I find inspiration in my younger child, who weathered deeply cutting disappointments before finally experiencing 2 wonderful, formative months in Israel and a culminating camper experience at Camp Ramah New England.

I find inspiration in everyone who got vaccinated and who – even after 18 long months – continues taking appropriate pandemic precautions to protect themselves and others.

I find inspiration in the sacred stones of Jerusalem, the pulsing energy of Tel Aviv, the magnificent beauty of Israel’s deserts and hills and parks and streams, and the unique resilience of the Israeli people, still acting as ohr l’goyim (light among the nations).

I find inspiration in all our compatriots who strive towards American idealism. While far from perfect, Americans continue to welcome refugees seeking a better life, to fight against bigotry and hate, to offer others both a hand up and a seat at the table, to innovate, to learn, to teach…and to inspire yet others.

Shanah tovah u’metukah.

Jake Cabelli blows shofar for the twenty-eighth day of Elul.

September 6, 2021 | 29 Elul 5781

L'dor v'Dor by Halli Weiner

For the last few months, my family has been celebrating summer in the car by listening to PJ Library's promotional CD "Sounds like Summer." The CD includes nostalgic camp songs that I grew up singing, like Debbie Friedman's "Miriam's Song," and Rick Recht's "Hallelujah." But the sixth track is a song that I hadn't heard until now, and it has inspired me to reflect on what it means to be living in the present as a parent, a child, and a Jew.

We know the words well, because we sing them all the time... "l'dor v'dor nagid gadlecha..." and Josh Nelson continues "...l'dor v'dor, we protect this chain.."

We protect this chain.

The word "protect" has taken on a new meaning in the last year and a half, as I've felt tremendous pressure to protect my family - near and far - from the threats that we face today. But I also find myself protecting my family in a different way. My youngest will be turning 2 soon, so with the exception of just a few short months after he was born, he hasn't known the world beyond COVID. This also means he hasn't had the same opportunity to spend these first two years in a synagogue the way my oldest child did, to run up and down the aisles during p'seukei d'zimrah and high-five with all the familiar faces, to look forward to standing on the back wall and seeing the torahs when the ark opens, to run up and get candy during a bar/bat mitzvah, to stand on the ahmud during adon olam after parading proudly into the sanctuary with the tot-shabbat crowd. The rhythm of shabbat at shul isn't familiar to him the way it was when my daughter was this age, but I feel so fortunate that we've been able to protect the rhythm of shabbat in other ways. At the height of the pandemic, Shabbat became the one day during the week to look forward to when every other day looked the same. It became our day of puzzles, our day of reading special chapter books together on the couch, our day of leisurely strolls around the neighborhood and greeting new familiar faces with a wave and a smile.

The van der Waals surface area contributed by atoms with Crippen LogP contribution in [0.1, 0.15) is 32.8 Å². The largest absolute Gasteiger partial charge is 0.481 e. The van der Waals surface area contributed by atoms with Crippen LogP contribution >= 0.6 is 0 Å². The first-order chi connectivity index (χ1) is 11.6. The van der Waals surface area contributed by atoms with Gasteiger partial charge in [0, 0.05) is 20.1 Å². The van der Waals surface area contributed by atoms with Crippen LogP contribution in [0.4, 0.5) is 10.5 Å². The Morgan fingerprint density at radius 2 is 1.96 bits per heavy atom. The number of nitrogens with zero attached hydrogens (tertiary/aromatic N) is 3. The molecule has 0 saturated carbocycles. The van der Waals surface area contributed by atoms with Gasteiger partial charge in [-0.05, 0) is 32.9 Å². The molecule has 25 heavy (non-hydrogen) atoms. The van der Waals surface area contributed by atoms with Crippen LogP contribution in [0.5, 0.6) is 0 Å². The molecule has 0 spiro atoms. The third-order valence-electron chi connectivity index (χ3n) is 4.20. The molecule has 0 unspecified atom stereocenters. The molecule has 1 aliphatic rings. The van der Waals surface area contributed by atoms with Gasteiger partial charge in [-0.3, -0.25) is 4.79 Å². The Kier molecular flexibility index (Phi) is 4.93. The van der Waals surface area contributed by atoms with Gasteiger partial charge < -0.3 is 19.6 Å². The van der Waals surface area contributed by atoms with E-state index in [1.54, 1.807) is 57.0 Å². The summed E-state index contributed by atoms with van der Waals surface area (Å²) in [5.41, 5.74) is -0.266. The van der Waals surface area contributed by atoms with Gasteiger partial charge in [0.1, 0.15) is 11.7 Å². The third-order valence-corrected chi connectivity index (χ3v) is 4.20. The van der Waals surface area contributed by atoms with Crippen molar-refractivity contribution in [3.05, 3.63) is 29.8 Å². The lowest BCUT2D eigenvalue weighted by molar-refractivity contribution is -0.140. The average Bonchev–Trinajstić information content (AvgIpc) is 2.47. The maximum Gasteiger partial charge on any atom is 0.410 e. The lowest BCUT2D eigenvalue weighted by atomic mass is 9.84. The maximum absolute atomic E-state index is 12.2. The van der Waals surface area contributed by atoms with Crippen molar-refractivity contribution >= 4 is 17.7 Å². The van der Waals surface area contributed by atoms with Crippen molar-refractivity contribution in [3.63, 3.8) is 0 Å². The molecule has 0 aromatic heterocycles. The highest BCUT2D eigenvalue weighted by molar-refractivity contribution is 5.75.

From generation to generation, Jews and Judaism have been resilient. We protect our chain by keeping our values and traditions close to our hearts and visible in our lives. I continue to struggle daily with the question of how best to protect my family from the scary things in the world, but watching my kids proudly put on their kippot, open a bencher (sometimes upside down), and belt out the familiar tune of Friday night kiddush reminds me that our traditions, our spark, our chain is protected. L’Dor v’Dor, there is so much to be thankful for.

Everyone blows shofar for the final day of Elul!

Wed, May 22 2024 14 Iyyar 5784